F. Else C. Sneller

VU University Amsterdam, Amsterdamo, North Holland, Netherlands

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Publications (7)22.83 Total impact

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    ABSTRACT: Cadmium (Cd) is a nonessential heavy metal that can be harmful at low concentrations in organisms. Therefore, it is necessary to decrease Cd accumulation in the grains of wheats aimed for human consumption. In response to Cd, higher plants synthesize sulphur-rich peptides, phytochelatins (PCs). PC–heavy metal complexes have been reported to accumulate in the vacuole. Retention of Cd in the root cell vacuoles might influence the symplastic radial Cd transport to the xylem and further transport to the shoot, resulting in genotypic differences in grain Cd accumulation. We have studied PC accumulation in 12-day-old seedlings of two cultivars of spring bread wheat (Triticum aestivum), and two spring durum wheat cultivars (Triticum turgidum var. durum) with different degrees of Cd accumulation in the grains. Shoots and roots were analysed for dry weight, Cd and PC accumulation. There were no significant differences between the species or the varieties in the growth response to Cd, nor in the distributions of PC chain lengths or PC isoforms. At 1 μM external Cd, durum wheat had a higher total Cd uptake than bread wheat, however, the shoot-to-root Cd concentration ratio was higher in bread wheat. When comparing varieties within a species, the high grain Cd accumulators exhibited lower rates of root Cd accumulation, shoot Cd accumulation, and root PC accumulation, but higher shoot-to-root Cd concentration ratios. Intraspecific variation in grain Cd accumulation is apparently not only explained by differential Cd accumulation as such, but rather by a differential plant-internal Cd allocation pattern. However, the higher average grain Cd accumulation in the durum wheats, as compared to the bread wheats, is associated with a higher total Cd accumulation in the plant, rather than with differential plant-internal Cd allocation. The root-internal PC chain length distributions and PC–thiol-to-Cd molar ratios did not significantly differ between species or varieties, suggesting that differential grain Cd accumulation is not due to differential PC-based Cd sequestration in the roots.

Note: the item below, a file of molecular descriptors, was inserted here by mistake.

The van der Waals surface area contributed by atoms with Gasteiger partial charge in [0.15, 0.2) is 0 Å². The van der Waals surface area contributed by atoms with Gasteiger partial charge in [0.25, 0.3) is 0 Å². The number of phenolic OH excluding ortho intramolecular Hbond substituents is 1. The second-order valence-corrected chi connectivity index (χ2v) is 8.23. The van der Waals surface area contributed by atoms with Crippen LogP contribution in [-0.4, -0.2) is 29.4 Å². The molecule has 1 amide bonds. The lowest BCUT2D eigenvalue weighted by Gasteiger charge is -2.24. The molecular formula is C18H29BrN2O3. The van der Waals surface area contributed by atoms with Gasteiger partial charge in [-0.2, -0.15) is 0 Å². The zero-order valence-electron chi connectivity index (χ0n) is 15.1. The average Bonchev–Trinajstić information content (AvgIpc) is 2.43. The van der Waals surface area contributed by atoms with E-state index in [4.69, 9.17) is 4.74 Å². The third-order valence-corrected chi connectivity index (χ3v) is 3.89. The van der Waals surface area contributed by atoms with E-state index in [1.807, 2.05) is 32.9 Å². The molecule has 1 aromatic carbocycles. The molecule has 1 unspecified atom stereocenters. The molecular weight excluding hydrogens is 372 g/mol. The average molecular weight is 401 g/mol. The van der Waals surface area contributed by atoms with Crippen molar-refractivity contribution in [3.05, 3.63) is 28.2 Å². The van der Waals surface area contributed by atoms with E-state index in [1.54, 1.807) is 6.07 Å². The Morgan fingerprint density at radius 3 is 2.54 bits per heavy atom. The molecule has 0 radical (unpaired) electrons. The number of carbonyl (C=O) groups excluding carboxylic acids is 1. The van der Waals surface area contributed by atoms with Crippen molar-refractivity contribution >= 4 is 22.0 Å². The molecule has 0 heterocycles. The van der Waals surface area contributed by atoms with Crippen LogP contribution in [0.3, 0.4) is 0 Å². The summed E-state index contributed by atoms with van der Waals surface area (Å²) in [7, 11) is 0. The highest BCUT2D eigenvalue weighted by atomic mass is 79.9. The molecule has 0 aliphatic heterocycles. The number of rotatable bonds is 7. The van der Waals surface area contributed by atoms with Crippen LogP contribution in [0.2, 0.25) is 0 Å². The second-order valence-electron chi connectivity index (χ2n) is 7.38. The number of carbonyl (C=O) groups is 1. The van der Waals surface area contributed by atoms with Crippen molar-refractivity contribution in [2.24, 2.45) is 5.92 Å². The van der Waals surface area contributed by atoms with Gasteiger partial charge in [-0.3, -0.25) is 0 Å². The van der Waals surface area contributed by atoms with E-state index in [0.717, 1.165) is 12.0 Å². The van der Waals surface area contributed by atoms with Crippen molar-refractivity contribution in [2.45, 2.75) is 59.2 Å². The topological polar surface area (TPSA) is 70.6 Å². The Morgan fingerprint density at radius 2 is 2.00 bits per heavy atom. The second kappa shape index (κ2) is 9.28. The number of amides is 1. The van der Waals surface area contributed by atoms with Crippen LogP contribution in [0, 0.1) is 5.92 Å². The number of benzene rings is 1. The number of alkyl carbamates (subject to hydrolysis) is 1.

Environmental and Experimental Botany 02/2003; DOI:10.1016/S0098-8472(02)00045-X · 3.00 Impact Factor
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    ABSTRACT: Phytochelatins (PCs) are a family of thiol-rich peptides, with the general structure (gamma-Glu-Cys)(n)()-Gly, with n = 2-11, induced in plants upon exposure to excessive amounts of heavy metals and some metalloids, such as arsenic. Two types of PC analyses are currently used, i.e., acid extraction and separation on HPLC with either precolumn derivatization (pH 8.2) with monobromobimane (mBBr) or postcolumn derivatization (pH 7.8) with Ellman's reagent [5, 5'-dithiobis(2-nitrobenzoic acid), DTNB]. Although both methods were satisfactory for analysis of Cd-induced PCs, formation of (RS)(3)-As complexes during extraction of As-induced PCs rendered the DTNB method useless. This paper shows that precolumn derivatization with mBBr, during which the (RS)(3)-As complexes are disrupted, provides a qualitative and quantitative analysis of both Cd- and As-induced PCs. In addition, derivatization efficiencies of both methods for the oligomers with n = 2-4 (PC(2)(-)(4)) are compared. Derivatization efficiency decreased from 71.8% and 81.4% for mBBr and DTNB derivatization, respectively, for PC(2) to 27.4% and 50.2% for PC(4). This decrease is most likely due to steric hindrance. Correction of measured thiol concentration is therefore advised for better quantification of PC concentrations in plant material.
    Journal of Agricultural and Food Chemistry 10/2000; 48(9):4014-9. · 3.11 Impact Factor